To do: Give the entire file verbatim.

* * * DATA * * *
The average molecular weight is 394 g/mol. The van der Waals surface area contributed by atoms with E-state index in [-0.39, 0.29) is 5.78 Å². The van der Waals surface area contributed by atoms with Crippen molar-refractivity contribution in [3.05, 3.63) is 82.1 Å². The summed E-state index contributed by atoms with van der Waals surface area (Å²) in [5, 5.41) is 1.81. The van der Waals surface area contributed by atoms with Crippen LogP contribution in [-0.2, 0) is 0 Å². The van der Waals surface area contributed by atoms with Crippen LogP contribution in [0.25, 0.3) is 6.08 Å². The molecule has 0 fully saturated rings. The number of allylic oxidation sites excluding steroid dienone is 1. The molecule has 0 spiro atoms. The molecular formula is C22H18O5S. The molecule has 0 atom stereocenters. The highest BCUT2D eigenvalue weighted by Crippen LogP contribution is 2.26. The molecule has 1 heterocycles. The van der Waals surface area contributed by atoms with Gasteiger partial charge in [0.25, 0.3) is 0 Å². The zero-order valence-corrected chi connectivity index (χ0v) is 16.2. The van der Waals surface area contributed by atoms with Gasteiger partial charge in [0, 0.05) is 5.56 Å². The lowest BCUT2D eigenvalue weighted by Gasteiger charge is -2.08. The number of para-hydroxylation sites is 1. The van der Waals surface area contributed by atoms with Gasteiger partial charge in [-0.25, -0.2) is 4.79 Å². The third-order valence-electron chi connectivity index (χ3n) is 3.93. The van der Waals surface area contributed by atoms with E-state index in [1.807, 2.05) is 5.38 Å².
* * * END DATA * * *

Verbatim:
The average molecular weight is 394 g/mol. The van der Waals surface area contributed by atoms with E-state index in [-0.39, 0.29) is 5.78 Å². The van der Waals surface area contributed by atoms with Crippen molar-refractivity contribution in [3.05, 3.63) is 82.1 Å². The summed E-state index contributed by atoms with van der Waals surface area (Å²) in [5, 5.41) is 1.81. The van der Waals surface area contributed by atoms with Crippen LogP contribution in [-0.2, 0) is 0 Å². The van der Waals surface area contributed by atoms with Crippen LogP contribution in [0.25, 0.3) is 6.08 Å². The molecule has 0 fully saturated rings. The number of allylic oxidation sites excluding steroid dienone is 1. The molecule has 0 spiro atoms. The molecular formula is C22H18O5S. The molecule has 0 atom stereocenters. The highest BCUT2D eigenvalue weighted by Crippen LogP contribution is 2.26. The molecule has 1 heterocycles. The van der Waals surface area contributed by atoms with Gasteiger partial charge in [0.25, 0.3) is 0 Å². The zero-order valence-corrected chi connectivity index (χ0v) is 16.2. The van der Waals surface area contributed by atoms with Gasteiger partial charge in [0, 0.05) is 5.56 Å². The lowest BCUT2D eigenvalue weighted by Gasteiger charge is -2.08. The number of para-hydroxylation sites is 1. The van der Waals surface area contributed by atoms with Gasteiger partial charge in [-0.25, -0.2) is 4.79 Å². The third-order valence-electron chi connectivity index (χ3n) is 3.93. The van der Waals surface area contributed by atoms with E-state index in [1.807, 2.05) is 5.38 Å².